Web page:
Diary of Charles Francis Adams, volume 3

Monday 7th.

Wednesday 9th.

Tuesday. 8th. CFA Tuesday. 8th. CFA
Tuesday. 8th.

Arose this morning and breakfasted a little late, my wife being quite unwell. I sat with her until Susan Brooks came in, and I then went to the Office. Morning passed in writing my Journal and in arranging my papers. Chardon Brooks dropped in for a minute to speak about some Coal which he had engaged for me and to talk a little over the party. My Office has fallen into terrible confusion ever since the departure of my boy and I do not know when it will be restored. Returned to the House and found Mrs. Everett there, who was soon followed by her husband, Blake, Quincy and Mr. Lowell.1 Abby however was not over well to receive them. After dinner I sat with Abby and commenced reading to her Devereux a new Novel by the Author of Pelham.2

Julia Gorham interrupting us, I walked to the Office and became unconsciously engaged in reading portions of my brother’s Journal scraps which affected me exceedingly.3 There is much moral to be learned from his Life and the candor and warmth with which it was set down made me reflect upon his character and mine. He possessed all the cultivation of mind essential to his success, he held what is infinitely more to the purpose than any thing in my possession, an aptitude of language and power of style which made a fascinating writer. I have only steadiness of character, without the boldness of enterprise essential to success—and without any confidence in myself. Much of his record affected me much, particularly his ample details of his love affairs with Mary which materially affected his life—ever afterwards.4 Not that a marriage with her would have made him happy for I never believed any such thing, but his object of living was broken, and a chance was given to his weaknesses and evil inclinations to gain ground which never afterwards could be recovered. His Journal is interesting as a moral lesson to warn all young men and especially myself.

I returned home and found Abby alone. The Evening was quietly passed at home and I read a portion of Devereux to her. Quite happy.

1.

Charlotte (Brooks) Everett (1800–1859), the second eldest of ABA’s sisters, and her distinguished husband, Edward Everett (1794–1865), currently a member of Congress, had been hosts to ABA in Washington in early 1827 at the beginning of CFA’s courtship of her; see vol. 1:8; 2:x, 92, 97–113 passim; DAB ; Adams Genealogy.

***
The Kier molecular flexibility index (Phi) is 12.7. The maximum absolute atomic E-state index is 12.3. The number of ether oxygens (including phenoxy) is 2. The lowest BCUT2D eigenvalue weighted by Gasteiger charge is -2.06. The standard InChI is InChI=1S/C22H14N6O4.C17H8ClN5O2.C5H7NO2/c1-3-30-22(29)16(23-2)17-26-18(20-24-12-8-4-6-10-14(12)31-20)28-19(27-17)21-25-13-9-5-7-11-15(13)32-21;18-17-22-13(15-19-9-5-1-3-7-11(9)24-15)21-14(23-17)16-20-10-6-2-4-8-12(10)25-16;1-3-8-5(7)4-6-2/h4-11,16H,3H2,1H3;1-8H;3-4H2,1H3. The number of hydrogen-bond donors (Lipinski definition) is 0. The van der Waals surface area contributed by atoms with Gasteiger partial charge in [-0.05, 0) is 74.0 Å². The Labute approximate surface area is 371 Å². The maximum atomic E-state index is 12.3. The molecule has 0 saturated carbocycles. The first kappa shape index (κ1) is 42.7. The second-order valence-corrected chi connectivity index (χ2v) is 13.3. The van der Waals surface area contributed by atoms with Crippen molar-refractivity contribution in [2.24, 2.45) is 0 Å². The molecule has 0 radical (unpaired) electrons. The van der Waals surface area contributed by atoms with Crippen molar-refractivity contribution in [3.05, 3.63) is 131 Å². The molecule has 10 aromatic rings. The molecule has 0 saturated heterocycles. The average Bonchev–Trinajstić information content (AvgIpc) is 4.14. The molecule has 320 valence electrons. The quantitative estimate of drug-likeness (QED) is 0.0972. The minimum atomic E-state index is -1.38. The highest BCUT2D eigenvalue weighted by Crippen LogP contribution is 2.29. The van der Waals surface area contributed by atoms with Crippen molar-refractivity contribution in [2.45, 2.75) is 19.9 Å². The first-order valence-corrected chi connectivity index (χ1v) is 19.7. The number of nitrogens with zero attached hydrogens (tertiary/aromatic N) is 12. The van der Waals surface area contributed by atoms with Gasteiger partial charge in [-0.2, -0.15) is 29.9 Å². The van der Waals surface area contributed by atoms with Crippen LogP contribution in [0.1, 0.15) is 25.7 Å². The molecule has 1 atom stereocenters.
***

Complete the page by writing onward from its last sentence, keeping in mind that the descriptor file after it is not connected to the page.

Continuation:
Probably John Lowell (1769–1840). Massachusetts Federalist and a leading member of the bar, on whom see vol. 2:311 and DAB .

2.

Edward George Earle Lytton Bul-7wer (afterwards Bulwer-Lytton), Devereux, 3 vols., London, 1829.

3.

GWA’s efforts to keep a diary had been sporadic. However, what survives must represent but a fraction of the successive false starts. CFA, although an admirer of his brother’s literary talents, eliminated from GWA’s papers those that CFA judged would be damaging to his brother’s name or painful to the family. The only section preserved is that for 1–23 Aug. 1825 (M/GWA/1, Adams Papers, Microfilms, Reel No. 287). However, there are other pieces preserved of a related character: a series of weekly letters to Claudius Bradford from 4 Sept. to 30 Oct. 1817, each of which is composed of journal entries for the intervening period; an account in five “essays” of a journey from London to Paris in 1817, written in early 1818, each of which he signed “Sterne” and entitled “A Sentimental Journey”; an “Introduction” to a contemplated “Review of the year 1825,” which is in fact a memoir of his life up to that year. The remainder consists of a collection of poetical and prose compositions done at college, 1817–1821; poems copied by his mother in her commonplace book; “The Influence of Natural Scenery on Poetry,” his commencement part at Harvard (MH-Ar); and an essay “Elements of Knowledge,” dated 21 Dec. 1826, which was intended as an introduction to an anthology and to which CFA on 25 Dec. 1830 appended an appreciative note calling it “one of the best specimens of his mind” (Adams Papers, Microfilms, Reel Nos. 271, 287, 288, 291, 295).

4.

GWA had become engaged in 1823 to his first cousin, Mary Catherine Hellen (1806?–1870), with whom CFA had earlier been in love, and who subsequently chose the third brother, JA2, becoming engaged to him in 1827 and marrying him in 1828. See vol. 1:xxvi, xxix, and Adams Genealogy.